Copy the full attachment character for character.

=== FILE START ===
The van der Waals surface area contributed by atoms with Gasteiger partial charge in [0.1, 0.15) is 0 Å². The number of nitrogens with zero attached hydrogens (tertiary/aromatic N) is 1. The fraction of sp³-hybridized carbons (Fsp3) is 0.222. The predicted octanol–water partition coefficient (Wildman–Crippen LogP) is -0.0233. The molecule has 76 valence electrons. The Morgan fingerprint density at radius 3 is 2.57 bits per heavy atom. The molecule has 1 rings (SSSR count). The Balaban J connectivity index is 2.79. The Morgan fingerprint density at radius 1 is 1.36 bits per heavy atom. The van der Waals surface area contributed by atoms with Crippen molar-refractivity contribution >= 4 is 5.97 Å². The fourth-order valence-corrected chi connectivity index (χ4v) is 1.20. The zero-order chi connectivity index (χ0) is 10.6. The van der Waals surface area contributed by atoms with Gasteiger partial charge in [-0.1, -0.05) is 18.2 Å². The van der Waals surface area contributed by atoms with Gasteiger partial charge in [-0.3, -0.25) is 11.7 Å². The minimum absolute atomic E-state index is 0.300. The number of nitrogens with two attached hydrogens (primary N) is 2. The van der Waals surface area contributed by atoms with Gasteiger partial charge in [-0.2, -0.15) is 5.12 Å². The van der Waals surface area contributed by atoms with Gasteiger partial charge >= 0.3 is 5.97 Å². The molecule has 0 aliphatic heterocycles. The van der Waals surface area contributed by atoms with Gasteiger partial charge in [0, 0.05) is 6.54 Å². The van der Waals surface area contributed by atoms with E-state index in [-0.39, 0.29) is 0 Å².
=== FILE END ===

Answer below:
The van der Waals surface area contributed by atoms with Gasteiger partial charge in [0.1, 0.15) is 0 Å². The number of nitrogens with zero attached hydrogens (tertiary/aromatic N) is 1. The fraction of sp³-hybridized carbons (Fsp3) is 0.222. The predicted octanol–water partition coefficient (Wildman–Crippen LogP) is -0.0233. The molecule has 76 valence electrons. The Morgan fingerprint density at radius 3 is 2.57 bits per heavy atom. The molecule has 1 rings (SSSR count). The Balaban J connectivity index is 2.79. The Morgan fingerprint density at radius 1 is 1.36 bits per heavy atom. The van der Waals surface area contributed by atoms with Crippen molar-refractivity contribution >= 4 is 5.97 Å². The fourth-order valence-corrected chi connectivity index (χ4v) is 1.20. The zero-order chi connectivity index (χ0) is 10.6. The van der Waals surface area contributed by atoms with Gasteiger partial charge in [-0.1, -0.05) is 18.2 Å². The van der Waals surface area contributed by atoms with Gasteiger partial charge in [-0.3, -0.25) is 11.7 Å². The minimum absolute atomic E-state index is 0.300. The number of nitrogens with two attached hydrogens (primary N) is 2. The van der Waals surface area contributed by atoms with Gasteiger partial charge in [-0.2, -0.15) is 5.12 Å². The van der Waals surface area contributed by atoms with Gasteiger partial charge >= 0.3 is 5.97 Å². The molecule has 0 aliphatic heterocycles. The van der Waals surface area contributed by atoms with Gasteiger partial charge in [0, 0.05) is 6.54 Å². The van der Waals surface area contributed by atoms with E-state index in [-0.39, 0.29) is 0 Å².